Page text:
Tag: Heart Health
This article presents a summary of the key points of the conference given on June 3, 2021 as part of the seminar “Cardiology in Everyday Life” (in French) organized by Médecins francophones du Canada in partnership with the Montreal Heart Institute.
Lack of physical activity, poor food choices, stress and anxiety, are all reasons that can lead to suffering from gastrointestinal disorders during this period of pandemic uncertainty.
Several studies have suggested that eating nuts improves cardiovascular health and therefore reduces the risk of mortality from cardiovascular diseases. A new international study, including 123 329 participants aged 35 to 70 from 16 countries, was published in the American Journal of Clinical Nutrition and confirms this correlation.
Intermittent fasting is gaining popularity. There are claims that it has many virtues, including weight loss and a reduced risk of chronic diseases such as type 2 diabetes and cardiovascular disease. But is it really effective? We’re about to shine a light on intermittent fasting and its effects on health below.
It is often said that to prevent cardiovascular disease, one must reduce “bad” LDL cholesterol and increase “good” HDL cholesterol. But is it possible to have too much “good” cholesterol? Keep on reading to find out the answer!
According to a report recently released by Health Canada, Canadians still consume too much sodium. Excessive sodium consumption can lead to high blood pressure, a major risk factor for cardiovascular disease and stroke, which is the leading cause of death worldwide and the second leading cause of death in Canada.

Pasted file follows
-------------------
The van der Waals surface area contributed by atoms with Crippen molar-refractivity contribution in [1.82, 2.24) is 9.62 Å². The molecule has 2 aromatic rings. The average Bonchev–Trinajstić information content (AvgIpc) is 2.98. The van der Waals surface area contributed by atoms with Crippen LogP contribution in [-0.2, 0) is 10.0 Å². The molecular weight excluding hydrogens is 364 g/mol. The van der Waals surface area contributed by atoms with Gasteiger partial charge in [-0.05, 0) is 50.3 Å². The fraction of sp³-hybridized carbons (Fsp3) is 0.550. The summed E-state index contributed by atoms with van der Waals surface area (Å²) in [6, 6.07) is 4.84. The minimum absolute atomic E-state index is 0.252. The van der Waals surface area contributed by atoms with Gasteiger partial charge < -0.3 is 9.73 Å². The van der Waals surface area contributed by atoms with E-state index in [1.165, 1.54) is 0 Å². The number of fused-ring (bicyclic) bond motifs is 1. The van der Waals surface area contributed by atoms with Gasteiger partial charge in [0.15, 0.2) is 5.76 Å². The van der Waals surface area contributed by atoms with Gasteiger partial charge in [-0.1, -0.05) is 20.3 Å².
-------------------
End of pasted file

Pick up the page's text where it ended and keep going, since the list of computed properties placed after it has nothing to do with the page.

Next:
Plant based proteins, through their beneficial effects on health and the environment, are gaining popularity among those seeking to move away from animal proteins. Soybeans are a legume native to Asia found in a variety of foods such as tofu, tempeh, miso, edamame and soy beverages. They are rich in protein, fiber, good unsaturated fats […]
An important factor involved in the risk of developing cardiovascular disease is diet. Prevention is essential because this type of disease is one of the leading causes of death in Canada. Healthy eating for the heart starts with including key foods into our daily lives. Here are some suggestions.
Olive oil has been consumed by Mediterranean people for nearly 5000 years, used as much for their savory dishes as for their sweet dishes. For the past ten years, a craze has developed for this product worldwide, both for its taste and for its health benefits.
Omega 3’s are important for health—they have a protective effect on cardiovascular health and could even prevent Alzheimer’s disease. There are many Omega 3 supplements and Omega 3 enriched products on the market. But it is also possible to obtain all the Omega 3 you need from your diet!
You might have heard that if you take an anticoagulant (blood thinner), like Coumadin (warfarin), you should stop eating, or at least eat fewer, green vegetables, because they contain too much Vitamin K. But is this really the case?
Butter and margarine are both lipids. Therefore, it’s important to consume them in moderation. Only 30% of your daily calories should come from fats. The total amount of fat recommended is 65g/day for women and 90g/day for men. Keep in mind that a teaspoon of fat equals around 4g.